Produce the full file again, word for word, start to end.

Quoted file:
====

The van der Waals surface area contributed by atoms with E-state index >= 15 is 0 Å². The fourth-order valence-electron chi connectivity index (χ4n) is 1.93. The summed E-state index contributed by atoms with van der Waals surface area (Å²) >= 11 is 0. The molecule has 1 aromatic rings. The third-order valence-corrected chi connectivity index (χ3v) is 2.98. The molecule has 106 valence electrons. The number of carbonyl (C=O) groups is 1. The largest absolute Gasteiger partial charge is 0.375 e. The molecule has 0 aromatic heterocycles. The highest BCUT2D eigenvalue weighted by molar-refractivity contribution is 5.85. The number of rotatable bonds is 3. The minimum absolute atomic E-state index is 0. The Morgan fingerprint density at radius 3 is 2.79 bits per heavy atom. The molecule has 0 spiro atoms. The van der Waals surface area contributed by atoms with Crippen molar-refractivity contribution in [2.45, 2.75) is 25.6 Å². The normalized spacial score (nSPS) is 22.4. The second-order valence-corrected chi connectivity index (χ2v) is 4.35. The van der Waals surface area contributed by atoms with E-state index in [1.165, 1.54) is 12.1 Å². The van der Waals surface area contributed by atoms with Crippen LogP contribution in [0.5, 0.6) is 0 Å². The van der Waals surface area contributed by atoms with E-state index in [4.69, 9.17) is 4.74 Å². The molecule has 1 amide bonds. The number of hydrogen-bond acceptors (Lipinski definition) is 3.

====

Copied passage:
The van der Waals surface area contributed by atoms with E-state index >= 15 is 0 Å². The fourth-order valence-electron chi connectivity index (χ4n) is 1.93. The summed E-state index contributed by atoms with van der Waals surface area (Å²) >= 11 is 0. The molecule has 1 aromatic rings. The third-order valence-corrected chi connectivity index (χ3v) is 2.98. The molecule has 106 valence electrons. The number of carbonyl (C=O) groups is 1. The largest absolute Gasteiger partial charge is 0.375 e. The molecule has 0 aromatic heterocycles. The highest BCUT2D eigenvalue weighted by molar-refractivity contribution is 5.85. The number of rotatable bonds is 3. The minimum absolute atomic E-state index is 0. The Morgan fingerprint density at radius 3 is 2.79 bits per heavy atom. The molecule has 0 spiro atoms. The van der Waals surface area contributed by atoms with Crippen molar-refractivity contribution in [2.45, 2.75) is 25.6 Å². The normalized spacial score (nSPS) is 22.4. The second-order valence-corrected chi connectivity index (χ2v) is 4.35. The van der Waals surface area contributed by atoms with E-state index in [1.165, 1.54) is 12.1 Å². The van der Waals surface area contributed by atoms with Crippen LogP contribution in [0.5, 0.6) is 0 Å². The van der Waals surface area contributed by atoms with E-state index in [4.69, 9.17) is 4.74 Å². The molecule has 1 amide bonds. The number of hydrogen-bond acceptors (Lipinski definition) is 3.